The market indexes are testing important resistance levels. If we have a breakout with above average volume it will be a positive sign the rally will continue. On the other hand, if the market cannot break through, we should expect a pull back, representing a buying opportunity.
The economy is creating new jobs even as we see some cut backs in the government, especially at the state and local level. However, employment remains at least 5 million below where it stood before the great recession. This does not count all the new entrants into the work force. While the new jobs number is a good sig, we still have a long ways to go.
I still expect long-term sideways movement in the markets. A slow down in global markets will hinder growth in the U.S. The markets will reflect this.
This is a monthly chart for the S&P 500 showing 20 years of performance. Since this index is the one used by professional traders, it is important to understand how it is performing. This chart is also excellent at defining the longer term trends for the market.
In 2009 the end of the bear market and the stock market bottom came at the long term rising trend. Shortly after the monthly Slow Stochastic rose through 20 then the MACD rose through its 9-month moving average. Finally, the RSI climbed through the 50 level, though it is testing this bull-bear market indicator now.
Most recently, the S&P 500 crossed through the 24-month exponential moving average. As long as it remains above this level, a bull market is in place.
Presently, the RSI is above 50 a sign of an up trend.
The MACD turned back up giving another buy sign
The Slow Stochastic is turning up after failing to reach 80. If this indicator continues to trend up, it is another sign the market will trend up.
There is resistance at the lower high reached in 2011 around the 1,400 area.
From a monthly chart perspective the market is trending up.
As expected, in 2011 the market remained in a trading range (1,400 and 1,100). I expect a similar pattern in 2012.
For now, I intend to invest as though we are in a market that trends sideways in a wide channel in a trading range (1,400 - 1,100) that will be the dominate pattern for 2012. This will give us opportunities to buy at low points and sell at high points. We can also use our call writing strategy effectively.
You can click on this Big Picture S&P 500 link below to see a current version of this chart.
The four-year weekly S&P 500 trend chart shows the test of resistance at the recent high in the 1,380 area. Recent volume has been at or below average, a sign many investors are not participating.
The ascending trend offers support as does the 200-week moving average.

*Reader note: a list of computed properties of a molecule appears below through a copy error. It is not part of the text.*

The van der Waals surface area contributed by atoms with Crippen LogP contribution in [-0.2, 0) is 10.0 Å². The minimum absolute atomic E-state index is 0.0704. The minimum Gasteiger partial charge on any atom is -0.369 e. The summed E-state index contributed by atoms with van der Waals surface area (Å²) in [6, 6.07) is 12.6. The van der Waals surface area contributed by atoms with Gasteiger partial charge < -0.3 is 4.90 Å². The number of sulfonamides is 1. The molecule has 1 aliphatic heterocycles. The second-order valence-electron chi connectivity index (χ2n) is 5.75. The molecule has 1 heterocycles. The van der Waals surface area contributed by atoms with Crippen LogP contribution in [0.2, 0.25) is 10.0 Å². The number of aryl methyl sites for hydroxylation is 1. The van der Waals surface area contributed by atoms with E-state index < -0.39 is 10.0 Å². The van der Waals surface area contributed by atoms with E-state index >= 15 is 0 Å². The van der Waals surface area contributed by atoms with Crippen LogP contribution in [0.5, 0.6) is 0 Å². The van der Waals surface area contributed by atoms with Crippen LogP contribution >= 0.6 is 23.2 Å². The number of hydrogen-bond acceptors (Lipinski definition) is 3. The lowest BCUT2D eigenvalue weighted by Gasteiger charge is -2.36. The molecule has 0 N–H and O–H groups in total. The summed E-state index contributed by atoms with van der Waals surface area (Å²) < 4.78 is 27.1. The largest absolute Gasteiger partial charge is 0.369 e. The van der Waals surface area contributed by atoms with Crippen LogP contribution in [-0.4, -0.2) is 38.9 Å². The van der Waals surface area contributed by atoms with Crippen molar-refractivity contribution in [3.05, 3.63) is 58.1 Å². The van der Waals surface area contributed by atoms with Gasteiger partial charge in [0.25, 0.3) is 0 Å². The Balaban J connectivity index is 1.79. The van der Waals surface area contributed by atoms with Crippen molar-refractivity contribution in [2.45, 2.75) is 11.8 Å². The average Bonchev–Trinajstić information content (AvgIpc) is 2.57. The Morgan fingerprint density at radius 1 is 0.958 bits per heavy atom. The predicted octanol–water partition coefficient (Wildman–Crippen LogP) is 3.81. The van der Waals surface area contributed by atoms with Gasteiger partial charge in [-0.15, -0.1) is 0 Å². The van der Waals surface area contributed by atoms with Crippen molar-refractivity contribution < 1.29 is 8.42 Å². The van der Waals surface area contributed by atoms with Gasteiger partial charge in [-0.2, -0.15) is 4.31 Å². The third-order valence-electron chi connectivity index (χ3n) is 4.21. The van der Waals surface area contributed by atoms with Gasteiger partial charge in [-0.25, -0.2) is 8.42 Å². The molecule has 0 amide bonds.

RSI is above 50 a sign of an up trend.
The MACD is trending up, a sign of a market rally.
The Slow Stochastic is above 80. When it falls through this level, it will be a sell sign.
The declining volume is a worry as it is telling us many investors are not buying into the idea the rally will continue.
The weekly chart pattern indicates the S&P 500 is nearing a decision point as dictated by the resistance level at the 1,380 area.
You can click on this S&P 500 Weekly Chart link below to see a current version of this chart.
On the daily chart the S&P is testing resistance at the 1,370 area. Volume is below average, it is telling us that many investors remain skeptical of the move up.
RSI is above 50 a sign of an up trend.
The MACD fell through its 9-day moving average giving a sell sign.
The Slow Stochastic is back above 80. When this indicator falls through 80, it will give a sell signal.
The slope of the 150-day moving average is another important indicator. When it slopes up it is telling us the trend is up. When it points down the trend is down. The slope of the 150-day moving average is now up. If the market remains above the 150-day moving average, the slope of this indicator will positive telling us the market is in an intermediate up trend.
Watch the volume on the attempt to break through the identified resistance.
This link S&P 500 Daily Chart will give you a current perspective on the S&P 500.
It looks like the markets will test this resistance area. If it fails to push through with above average volume, we should expect a pull back, representing a buying opportunity. Now is a good time to add some down side protection as the short term risk in the markets is elevated.
Given this analysis of the S&P 500 trend line charts, it is important to position your portfolio for a market that is more likely to trend in a range (1,400 - 1,100) with cyclical rallies and pull backs.
Selecting the right sectors and stock picking will become more important to your success. Look to buy on dips in the market to important support levels. Then add down side protection at interim high points using trailing stops and protective put options to help improve the overall return.
The charts of the S&P 500 trend lines provide a good way for investors to align their portfolios with the overall market trends. Picking the right sectors and stocks will become even more important. Look to buy on dips in the price of the S&P 500 trend charts on the next pull back.
Be sure to use proper capital management techniques including trailing stops, protective put, covered call options and position sizing. When the pull back ends, look to add to long positions with stocks and ETFs from the sectors that are likely to outperform the overall market. Keep in mind, Warren Buffett's first rule of investing is to not lose money. Be patient waiting for good entry points.
As of the end of December 2011, our Stock Portfolio was up 12.3 percent and our sector portfolio was up 5.4 percent. The market as measured by the S&P 500 was essentially flat.
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